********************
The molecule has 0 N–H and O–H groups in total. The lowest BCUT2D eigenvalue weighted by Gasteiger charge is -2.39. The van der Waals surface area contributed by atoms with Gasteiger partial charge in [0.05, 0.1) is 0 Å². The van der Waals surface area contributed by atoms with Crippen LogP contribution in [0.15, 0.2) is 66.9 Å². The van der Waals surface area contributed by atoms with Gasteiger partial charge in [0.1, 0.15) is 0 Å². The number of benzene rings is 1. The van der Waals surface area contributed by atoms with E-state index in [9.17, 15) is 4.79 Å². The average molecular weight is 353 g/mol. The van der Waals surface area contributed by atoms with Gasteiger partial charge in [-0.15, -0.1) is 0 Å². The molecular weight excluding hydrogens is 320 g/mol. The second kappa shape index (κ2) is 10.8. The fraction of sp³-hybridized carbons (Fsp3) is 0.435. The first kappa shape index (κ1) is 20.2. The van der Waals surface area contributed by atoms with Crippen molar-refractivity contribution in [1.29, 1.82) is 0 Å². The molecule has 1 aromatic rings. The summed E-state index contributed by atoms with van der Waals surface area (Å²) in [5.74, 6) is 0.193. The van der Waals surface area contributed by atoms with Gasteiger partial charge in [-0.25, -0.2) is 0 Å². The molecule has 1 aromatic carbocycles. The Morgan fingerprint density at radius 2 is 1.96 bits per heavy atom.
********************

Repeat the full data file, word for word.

The molecule has 0 N–H and O–H groups in total. The lowest BCUT2D eigenvalue weighted by Gasteiger charge is -2.39. The van der Waals surface area contributed by atoms with Gasteiger partial charge in [0.05, 0.1) is 0 Å². The van der Waals surface area contributed by atoms with Crippen LogP contribution in [0.15, 0.2) is 66.9 Å². The van der Waals surface area contributed by atoms with Gasteiger partial charge in [0.1, 0.15) is 0 Å². The number of benzene rings is 1. The van der Waals surface area contributed by atoms with E-state index in [9.17, 15) is 4.79 Å². The average molecular weight is 353 g/mol. The van der Waals surface area contributed by atoms with Gasteiger partial charge in [-0.15, -0.1) is 0 Å². The molecular weight excluding hydrogens is 320 g/mol. The second kappa shape index (κ2) is 10.8. The fraction of sp³-hybridized carbons (Fsp3) is 0.435. The first kappa shape index (κ1) is 20.2. The van der Waals surface area contributed by atoms with Crippen molar-refractivity contribution in [1.29, 1.82) is 0 Å². The molecule has 1 aromatic rings. The summed E-state index contributed by atoms with van der Waals surface area (Å²) in [5.74, 6) is 0.193. The van der Waals surface area contributed by atoms with Gasteiger partial charge in [-0.25, -0.2) is 0 Å². The molecule has 1 aromatic carbocycles. The Morgan fingerprint density at radius 2 is 1.96 bits per heavy atom.